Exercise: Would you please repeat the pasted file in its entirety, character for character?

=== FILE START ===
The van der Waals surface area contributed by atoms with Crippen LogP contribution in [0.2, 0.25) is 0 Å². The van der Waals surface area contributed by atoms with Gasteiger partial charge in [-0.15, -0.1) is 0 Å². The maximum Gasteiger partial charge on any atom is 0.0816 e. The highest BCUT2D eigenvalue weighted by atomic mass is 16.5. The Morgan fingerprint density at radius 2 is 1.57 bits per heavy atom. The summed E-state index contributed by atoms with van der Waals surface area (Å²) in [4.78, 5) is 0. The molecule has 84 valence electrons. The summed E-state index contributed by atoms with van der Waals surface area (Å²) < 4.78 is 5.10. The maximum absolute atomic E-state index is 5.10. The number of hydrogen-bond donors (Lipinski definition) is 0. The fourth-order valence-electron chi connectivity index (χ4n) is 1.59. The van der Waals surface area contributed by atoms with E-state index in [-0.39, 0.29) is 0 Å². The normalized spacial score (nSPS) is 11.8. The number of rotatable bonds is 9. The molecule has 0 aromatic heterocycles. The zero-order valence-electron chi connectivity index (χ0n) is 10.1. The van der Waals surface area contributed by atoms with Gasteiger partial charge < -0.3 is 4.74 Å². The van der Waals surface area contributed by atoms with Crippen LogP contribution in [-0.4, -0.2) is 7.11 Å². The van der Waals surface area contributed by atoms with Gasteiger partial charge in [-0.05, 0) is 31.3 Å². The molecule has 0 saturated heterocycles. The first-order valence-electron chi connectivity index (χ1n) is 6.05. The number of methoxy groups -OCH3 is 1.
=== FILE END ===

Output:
The van der Waals surface area contributed by atoms with Crippen LogP contribution in [0.2, 0.25) is 0 Å². The van der Waals surface area contributed by atoms with Gasteiger partial charge in [-0.15, -0.1) is 0 Å². The maximum Gasteiger partial charge on any atom is 0.0816 e. The highest BCUT2D eigenvalue weighted by atomic mass is 16.5. The Morgan fingerprint density at radius 2 is 1.57 bits per heavy atom. The summed E-state index contributed by atoms with van der Waals surface area (Å²) in [4.78, 5) is 0. The molecule has 84 valence electrons. The summed E-state index contributed by atoms with van der Waals surface area (Å²) < 4.78 is 5.10. The maximum absolute atomic E-state index is 5.10. The number of hydrogen-bond donors (Lipinski definition) is 0. The fourth-order valence-electron chi connectivity index (χ4n) is 1.59. The van der Waals surface area contributed by atoms with E-state index in [-0.39, 0.29) is 0 Å². The normalized spacial score (nSPS) is 11.8. The number of rotatable bonds is 9. The molecule has 0 aromatic heterocycles. The zero-order valence-electron chi connectivity index (χ0n) is 10.1. The van der Waals surface area contributed by atoms with Gasteiger partial charge < -0.3 is 4.74 Å². The van der Waals surface area contributed by atoms with Crippen LogP contribution in [-0.4, -0.2) is 7.11 Å². The van der Waals surface area contributed by atoms with Gasteiger partial charge in [-0.05, 0) is 31.3 Å². The molecule has 0 saturated heterocycles. The first-order valence-electron chi connectivity index (χ1n) is 6.05. The number of methoxy groups -OCH3 is 1.